There seems to be bad vibes all through the audience now. A group of three actually got up and walked out. The girl is staring at Dad and Uncle Randy like she hates them. I wonder why she’s so angry.
Dad has one of his hands raised to Uncle Randy in an effort to calm him down. I’m not sure how he does it, but eventually Randy chills out. He props himself on a stool with a defeated expression.
‘We believe that our work helps people,’ says Dad. He sounds like he has more to say but the girl immediately interrupts him.
‘What about the dead ones? Do you think you’re helping them?
My Dad doesn’t fight with people. I’ve never even heard him raise his voice. I can always tell he’s upset though by the way he quiets down. After a long pause, I know that she’s getting under his skin.
‘Remember the time Lydia surprised you and Matthew with a picnic basket on your birthday?’
Lydia is my mother. There are one hundred pounds of rocks that suddenly drop in the pit of my stomach. I remember the picnic.
‘It was the year you thought she forgot your birthday,’ says the girl without blinking her eyes. ‘She could barely keep the secret and thought you knew for sure when you…’
‘… noticed all the spoons were missing,’ says Dad in unison with the girl who hasn’t blinked once. ‘I… I’m sorry but I think…’
There’s a thunderous crash when Dad drops his microphone and walks off stage. The entire room is now focussed on the girl who’s staring at Uncle Randy. His jaw is open because he’s heard the picnic story a million times. It was the last birthday of Dad’s that Mom lived through. The accident was two months later.
I feel like none of this is happening. When Dad storms past me I don’t even move. My eyes are the same as everyone else’s, focussed on the purple haired girl who finally says, ‘I’m sorry, I don’t want to take up all the question time, I’m sure other people in here have things they want to ask.’ And she stands up and walks out.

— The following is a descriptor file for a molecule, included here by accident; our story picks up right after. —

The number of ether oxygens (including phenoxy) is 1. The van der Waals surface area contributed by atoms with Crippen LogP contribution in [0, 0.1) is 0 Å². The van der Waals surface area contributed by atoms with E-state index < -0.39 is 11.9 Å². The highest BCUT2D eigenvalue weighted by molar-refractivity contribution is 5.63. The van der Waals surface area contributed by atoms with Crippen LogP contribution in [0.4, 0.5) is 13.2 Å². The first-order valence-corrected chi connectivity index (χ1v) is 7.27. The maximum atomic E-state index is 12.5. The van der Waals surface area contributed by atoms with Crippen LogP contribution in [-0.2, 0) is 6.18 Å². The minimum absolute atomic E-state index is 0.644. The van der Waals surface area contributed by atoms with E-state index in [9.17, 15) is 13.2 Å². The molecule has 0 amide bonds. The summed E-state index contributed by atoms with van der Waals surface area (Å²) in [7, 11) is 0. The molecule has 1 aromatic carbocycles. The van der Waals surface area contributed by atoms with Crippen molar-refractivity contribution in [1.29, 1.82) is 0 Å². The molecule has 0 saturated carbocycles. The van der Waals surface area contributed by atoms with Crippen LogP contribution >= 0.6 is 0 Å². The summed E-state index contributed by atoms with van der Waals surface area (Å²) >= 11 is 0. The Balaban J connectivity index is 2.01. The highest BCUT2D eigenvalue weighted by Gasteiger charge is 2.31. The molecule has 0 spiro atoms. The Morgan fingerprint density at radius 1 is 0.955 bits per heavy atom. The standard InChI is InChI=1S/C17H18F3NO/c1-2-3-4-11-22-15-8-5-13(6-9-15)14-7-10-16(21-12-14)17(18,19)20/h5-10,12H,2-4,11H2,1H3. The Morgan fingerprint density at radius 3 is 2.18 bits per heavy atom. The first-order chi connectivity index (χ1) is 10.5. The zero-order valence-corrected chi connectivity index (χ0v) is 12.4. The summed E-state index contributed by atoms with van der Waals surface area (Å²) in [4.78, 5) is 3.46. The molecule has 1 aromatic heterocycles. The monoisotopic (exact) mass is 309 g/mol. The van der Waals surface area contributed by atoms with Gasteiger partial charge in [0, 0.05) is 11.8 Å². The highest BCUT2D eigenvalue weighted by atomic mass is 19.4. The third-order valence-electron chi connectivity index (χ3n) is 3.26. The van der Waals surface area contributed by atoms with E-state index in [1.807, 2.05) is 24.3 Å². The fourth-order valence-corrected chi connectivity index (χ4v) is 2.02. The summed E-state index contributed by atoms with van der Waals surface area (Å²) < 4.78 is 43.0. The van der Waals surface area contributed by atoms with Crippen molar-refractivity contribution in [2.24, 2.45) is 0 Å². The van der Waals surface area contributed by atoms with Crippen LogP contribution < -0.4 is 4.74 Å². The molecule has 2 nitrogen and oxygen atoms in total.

It’s winter where we live in New England. The trees have been naked since November and the wind of January puts frost on your bones. The girl isn’t even wearing a jacket after she exits the building and begins to walk through the parking lot. Dad trips over his feel running to catch up with her and nearly falls over. ‘Wait!’ he cries.
The girl stops but unlike the focussed stare she exhibited inside, her eyes are looking straight ahead. She’s listening to Dad’s clumsy footsteps as he approaches. He didn’t have time to put his coat on and is already shivering. The girl stands perfectly still with a blank gaze directed toward the copper shimmer of streetlamps shining down on a row of parked cars.
Dad feels afraid and the feeling is unfamiliar to him. After he lost Mom, he stopped being scared of anything. Once the only thing that matters to you is taken away, there’s really nothing else to be frightened about. Dad says he loves me all the time and makes me feel like I matter to a point, but I’m not stupid. I know that he’s trade me in a second if he could have Mom back. Sometimes I feel like looking at me makes him sad because I look so much like her and am a constant reminder of what he lost.
Dad and the girl are standing side by side in silence. The only noise is an occasional passing vehicle or old trees making crunching sounds from the force of the winter wind. Once Dad’s teeth begin to chatter the girl says, ‘Maybe you should get your coat.’
Inside Uncle Randy is doing all that he can to prevent chaos. Every question has been about the girl. A fat woman with blonde bologna curls wearing a purple sweater asks, ‘Do you know her? Can she talk to my grandfather?’
An old man with deep intents around his mouth from years of frowning says, ‘Your work is supposed to be about evidence! Not this psychic mumbo jumbo. Who’s she?’